Julian Assange’s lawyer Mark Stephens made the denial in a tweet to me this morning:

he didn’t Carl. Have confirmed to anyone who asked. It was the Governors decision, sd to be for safety.

For a few days now I’ve been trying to get to the bottom of how Assange came to be held “in solitary confinement” (as Mark Stephens has put it – see this impromptu press conference outside City of Westminster Magistrates’ Court on 14 December, 8 minutes in) when in Wandsworth prison from the 6-16 December.

Two media sources had previously published anonymous suggestions that Julian Assange might himself have asked to be segregated from other prisoners under “rule 45” of the Prison Rules. On 9 December the Guardian wrote that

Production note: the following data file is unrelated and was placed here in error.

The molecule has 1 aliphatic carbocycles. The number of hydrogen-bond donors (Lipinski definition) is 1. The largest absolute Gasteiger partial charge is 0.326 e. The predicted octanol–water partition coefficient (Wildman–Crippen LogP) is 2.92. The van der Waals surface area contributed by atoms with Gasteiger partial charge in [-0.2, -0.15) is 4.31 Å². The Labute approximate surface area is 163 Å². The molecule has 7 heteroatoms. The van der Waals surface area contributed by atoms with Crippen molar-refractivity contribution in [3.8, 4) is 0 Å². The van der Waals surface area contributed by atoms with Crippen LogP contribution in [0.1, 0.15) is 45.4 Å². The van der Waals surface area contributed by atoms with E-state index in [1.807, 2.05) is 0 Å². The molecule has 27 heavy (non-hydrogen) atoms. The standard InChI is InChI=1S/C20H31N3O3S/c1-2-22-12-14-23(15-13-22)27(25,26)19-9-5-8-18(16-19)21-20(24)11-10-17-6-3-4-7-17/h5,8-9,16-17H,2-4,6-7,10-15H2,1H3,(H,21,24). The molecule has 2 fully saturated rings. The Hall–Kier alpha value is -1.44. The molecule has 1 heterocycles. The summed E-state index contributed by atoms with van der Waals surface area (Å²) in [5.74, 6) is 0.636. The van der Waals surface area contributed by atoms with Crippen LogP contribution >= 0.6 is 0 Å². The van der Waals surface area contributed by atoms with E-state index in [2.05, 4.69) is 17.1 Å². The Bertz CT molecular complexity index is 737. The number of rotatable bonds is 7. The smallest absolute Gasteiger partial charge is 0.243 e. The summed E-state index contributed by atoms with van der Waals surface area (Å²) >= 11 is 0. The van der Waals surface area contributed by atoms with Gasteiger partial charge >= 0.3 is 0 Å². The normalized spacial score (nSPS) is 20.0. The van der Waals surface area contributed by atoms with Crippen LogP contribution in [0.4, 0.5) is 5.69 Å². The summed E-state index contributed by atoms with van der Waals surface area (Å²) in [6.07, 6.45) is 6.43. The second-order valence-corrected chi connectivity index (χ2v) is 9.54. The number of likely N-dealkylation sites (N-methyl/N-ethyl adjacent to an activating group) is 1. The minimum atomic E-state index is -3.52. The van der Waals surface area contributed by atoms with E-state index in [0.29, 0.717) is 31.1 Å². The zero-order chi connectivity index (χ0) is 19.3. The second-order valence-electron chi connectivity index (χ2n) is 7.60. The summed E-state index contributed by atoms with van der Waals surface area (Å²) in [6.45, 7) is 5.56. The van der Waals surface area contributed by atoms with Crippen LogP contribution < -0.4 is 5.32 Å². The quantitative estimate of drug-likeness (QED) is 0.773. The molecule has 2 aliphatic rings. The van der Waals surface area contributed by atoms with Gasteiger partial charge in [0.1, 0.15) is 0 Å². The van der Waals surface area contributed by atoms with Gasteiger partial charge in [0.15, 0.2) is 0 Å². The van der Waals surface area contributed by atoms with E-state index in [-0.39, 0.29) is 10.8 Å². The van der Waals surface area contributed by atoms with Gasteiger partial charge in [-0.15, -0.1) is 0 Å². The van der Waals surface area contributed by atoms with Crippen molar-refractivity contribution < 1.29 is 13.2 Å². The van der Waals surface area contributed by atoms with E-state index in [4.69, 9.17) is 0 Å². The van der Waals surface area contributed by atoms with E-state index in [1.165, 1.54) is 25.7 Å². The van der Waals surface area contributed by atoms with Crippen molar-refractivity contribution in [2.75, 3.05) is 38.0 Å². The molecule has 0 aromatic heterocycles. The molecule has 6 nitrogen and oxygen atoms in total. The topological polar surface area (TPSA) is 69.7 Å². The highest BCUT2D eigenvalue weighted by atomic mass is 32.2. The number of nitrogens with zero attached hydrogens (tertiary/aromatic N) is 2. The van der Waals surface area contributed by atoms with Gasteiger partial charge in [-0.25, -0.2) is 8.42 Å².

Assange is thought to have asked to be housed away from other prisoners, who had shown a high degree of interest in him after he arrived

and on 15 December the Daily Mail wrote that

A prison source said Assange was being treated like any other inmate held in the segregation unit, which is where he had requested to be.
What Mark Stephens has said today clearly contradicts the anonymous sources referred to in the Guardian and Mail, and would seem to close the question of how segregation came about. It makes sense that the decision was on grounds of safety: under Prison Service Order 1700 Julian Assange’s own protection would be the only relevant grounds on which he could be segregated from other prisoners. There’s no suggestion Assange could have been thought disruptive or to have committed any misconduct in prison, which would be the alternatives.
2010-12-22T16:45:18+00:00Tags: , , |